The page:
1. Chui, Kevin PT, DPT, PhD, GCS, OCS, CEEAA, FAAOMPT
  2. Malin, Kimberly PT, MS, DHSc, NCS
  3. Yen, Sheng-Che PT, PhD

Article Content

Systematic reviews, randomized clinical trials, and clinical practice guidelines recommend exercise for a variety of conditions affecting aging and older adults. However, the optimal mode of exercise for this population remains unknown. Power training is one mode of exercise that has gained popularity in recent years and involves exercises designed for improving not only strength but also speed. As rehabilitation professionals, how often do we assess muscle power in older adults? Similarly, how often do we use power training for the rehabilitation of older adults? Finally, what is the evidence for power training in aging and older adults, and is it safe? This issue examines the effects of power training on select conditions that frequently impact aging individuals. What follows is a summary of what each narrative review adds to this issue in Topics in Geriatric Rehabilitation.


* Hood and Klima examined power production poststroke and its effects on arm function, balance, gait, transfers, and functional ability. Examples of objective measures to assess muscle power in this population are provided. Their synthesis of studies suggests that exercise protocols should combine strength and velocity strategies, along with specificity of training and intensity, to maximize power. Furthermore, improvements in muscle power are associated with improvements in function poststroke.


* Chen and Yoshida summarized current evidence about the effects of muscle power and power training on physical function, balance, and fall prevention in older adults. Results indicate that muscle power can be a stronger predictor of function than muscle strength. In addition, power training can be more effective than strength training in improving function and is a feasible and safe intervention for older adults living with frailty. Power training can also improve balance, but more studies are needed to determine its effectiveness in preventing falls in older adults.


* Malin reviewed the literature on power training in individuals with Parkinson's disease. In this population, there is limited but compelling evidence to support an association between lower extremity power and balance and mobility. In addition, trends toward reduced falls after power training have been reported. The benefits of other types of interventions (eg, Nordic Walking and Power Yoga) on power and symmetry have also been discussed.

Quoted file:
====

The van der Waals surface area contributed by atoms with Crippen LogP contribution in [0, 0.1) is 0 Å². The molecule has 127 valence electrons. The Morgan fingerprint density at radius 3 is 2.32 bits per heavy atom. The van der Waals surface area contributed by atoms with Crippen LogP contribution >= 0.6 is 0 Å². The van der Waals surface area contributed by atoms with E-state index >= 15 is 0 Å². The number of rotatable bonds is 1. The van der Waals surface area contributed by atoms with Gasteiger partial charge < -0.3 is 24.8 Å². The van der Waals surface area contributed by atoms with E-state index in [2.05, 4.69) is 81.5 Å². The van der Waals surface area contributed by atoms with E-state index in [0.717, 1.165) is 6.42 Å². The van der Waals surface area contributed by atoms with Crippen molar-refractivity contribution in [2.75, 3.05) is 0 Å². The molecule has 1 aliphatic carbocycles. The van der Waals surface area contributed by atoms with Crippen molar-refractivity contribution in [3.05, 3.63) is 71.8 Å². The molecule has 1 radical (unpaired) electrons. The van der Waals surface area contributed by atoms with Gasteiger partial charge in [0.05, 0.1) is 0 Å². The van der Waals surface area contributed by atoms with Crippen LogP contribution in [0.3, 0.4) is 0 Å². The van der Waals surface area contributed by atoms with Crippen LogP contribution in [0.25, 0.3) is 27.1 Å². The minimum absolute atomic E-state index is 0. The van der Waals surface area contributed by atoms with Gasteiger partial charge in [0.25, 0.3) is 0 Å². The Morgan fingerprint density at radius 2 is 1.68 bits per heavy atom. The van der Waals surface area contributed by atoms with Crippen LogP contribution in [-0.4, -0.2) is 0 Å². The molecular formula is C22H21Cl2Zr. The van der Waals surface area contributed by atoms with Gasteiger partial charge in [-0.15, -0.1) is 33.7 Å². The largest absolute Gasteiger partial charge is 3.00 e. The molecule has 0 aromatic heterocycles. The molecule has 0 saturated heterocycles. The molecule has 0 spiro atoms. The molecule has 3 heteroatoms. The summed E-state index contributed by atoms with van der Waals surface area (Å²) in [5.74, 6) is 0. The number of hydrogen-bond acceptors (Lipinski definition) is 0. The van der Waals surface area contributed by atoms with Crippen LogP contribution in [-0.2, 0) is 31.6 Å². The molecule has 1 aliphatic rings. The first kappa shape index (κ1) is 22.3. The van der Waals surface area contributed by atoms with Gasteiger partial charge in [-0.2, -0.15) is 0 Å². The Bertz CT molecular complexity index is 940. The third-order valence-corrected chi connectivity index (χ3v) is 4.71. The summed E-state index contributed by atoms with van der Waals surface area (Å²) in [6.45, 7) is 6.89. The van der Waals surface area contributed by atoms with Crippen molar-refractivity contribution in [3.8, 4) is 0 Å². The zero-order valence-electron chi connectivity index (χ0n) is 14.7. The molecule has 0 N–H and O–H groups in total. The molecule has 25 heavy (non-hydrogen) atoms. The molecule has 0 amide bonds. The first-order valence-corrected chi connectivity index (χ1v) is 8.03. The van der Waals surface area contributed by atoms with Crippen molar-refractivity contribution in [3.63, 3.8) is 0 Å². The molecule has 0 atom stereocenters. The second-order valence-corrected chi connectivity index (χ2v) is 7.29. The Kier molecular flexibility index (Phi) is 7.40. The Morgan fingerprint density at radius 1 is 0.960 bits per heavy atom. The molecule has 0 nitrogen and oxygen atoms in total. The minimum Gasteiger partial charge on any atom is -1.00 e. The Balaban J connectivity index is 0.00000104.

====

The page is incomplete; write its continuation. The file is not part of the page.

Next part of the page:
* Corkery et al summarized studies that used power training for older adults with knee osteoarthritis. Across the studies cited, power training seemed to have a positive impact on power, strength, and function. In addition, studies reported high adherence and tolerance, and no serious adverse events associated with power training. This review suggests that power training may be a useful addition to an exercise program for older adults with knee osteoarthritis.


* A narrative review by Shultz and MacLennan highlighted the importance of assessing and rehabilitating muscle power after total knee arthroplasty. Literature was summarized on the changes in lower extremity power after arthroplasty and rehabilitation strategies (eg, high-velocity training, eccentric training, and aquatic therapy) to improve power after arthroplasty. Evidence also supported the association between muscle power and function in this population.


* The review by Chui et al examined the effects of power training in older adults with hip osteoarthritis and total hip arthroplasty. For both populations, studies frequently examined exercise but there were few studies that specifically used power training or provided sufficient information about intervention parameters. Across the different types of studies examined, there was insufficient evidence to suggest that power training was more effective than other forms of training for those with hip osteoarthritis. Improvements were noted for those with total hip arthroplasty, but the majority of these findings could not be attributed to power training alone.



We hope that this issue will provide some useful information for the rehabilitation of aging and older individuals with a variety of diagnoses and impairments including stroke, impaired balance, Parkinson's disease, knee osteoarthritis, total knee arthroplasty, hip osteoarthritis, and total hip arthroplasty. There is a growing body of evidence to support the assessment of muscle power, the use of power training, and the association between improvements in power and function. Furthermore, these studies support power training as a well-tolerated and safe form of exercise that may improve rehabilitation outcomes.




-Kimberly Malin, PT, MS, DHSc, NCS


-Sheng-Che Yen, PT, PhD


Issue Editors